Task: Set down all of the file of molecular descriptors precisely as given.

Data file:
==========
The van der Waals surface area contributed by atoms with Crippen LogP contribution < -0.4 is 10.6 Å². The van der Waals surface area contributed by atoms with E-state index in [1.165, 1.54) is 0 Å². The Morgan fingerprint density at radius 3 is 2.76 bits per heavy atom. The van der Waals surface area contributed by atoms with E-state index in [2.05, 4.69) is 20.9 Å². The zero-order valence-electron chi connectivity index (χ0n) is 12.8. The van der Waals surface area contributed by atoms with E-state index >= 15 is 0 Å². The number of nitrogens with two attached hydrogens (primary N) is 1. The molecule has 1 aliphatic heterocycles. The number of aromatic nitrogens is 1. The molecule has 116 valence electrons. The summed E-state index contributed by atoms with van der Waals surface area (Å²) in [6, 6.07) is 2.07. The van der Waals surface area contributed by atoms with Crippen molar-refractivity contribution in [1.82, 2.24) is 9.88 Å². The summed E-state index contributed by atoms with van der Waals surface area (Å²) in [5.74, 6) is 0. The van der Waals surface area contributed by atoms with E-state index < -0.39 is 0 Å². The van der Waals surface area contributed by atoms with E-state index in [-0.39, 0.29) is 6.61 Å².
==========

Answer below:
The van der Waals surface area contributed by atoms with Crippen LogP contribution < -0.4 is 10.6 Å². The van der Waals surface area contributed by atoms with E-state index in [1.165, 1.54) is 0 Å². The Morgan fingerprint density at radius 3 is 2.76 bits per heavy atom. The van der Waals surface area contributed by atoms with E-state index in [2.05, 4.69) is 20.9 Å². The zero-order valence-electron chi connectivity index (χ0n) is 12.8. The van der Waals surface area contributed by atoms with E-state index >= 15 is 0 Å². The number of nitrogens with two attached hydrogens (primary N) is 1. The molecule has 1 aliphatic heterocycles. The number of aromatic nitrogens is 1. The molecule has 116 valence electrons. The summed E-state index contributed by atoms with van der Waals surface area (Å²) in [6, 6.07) is 2.07. The van der Waals surface area contributed by atoms with Crippen molar-refractivity contribution in [1.82, 2.24) is 9.88 Å². The summed E-state index contributed by atoms with van der Waals surface area (Å²) in [5.74, 6) is 0. The van der Waals surface area contributed by atoms with E-state index < -0.39 is 0 Å². The van der Waals surface area contributed by atoms with E-state index in [-0.39, 0.29) is 6.61 Å².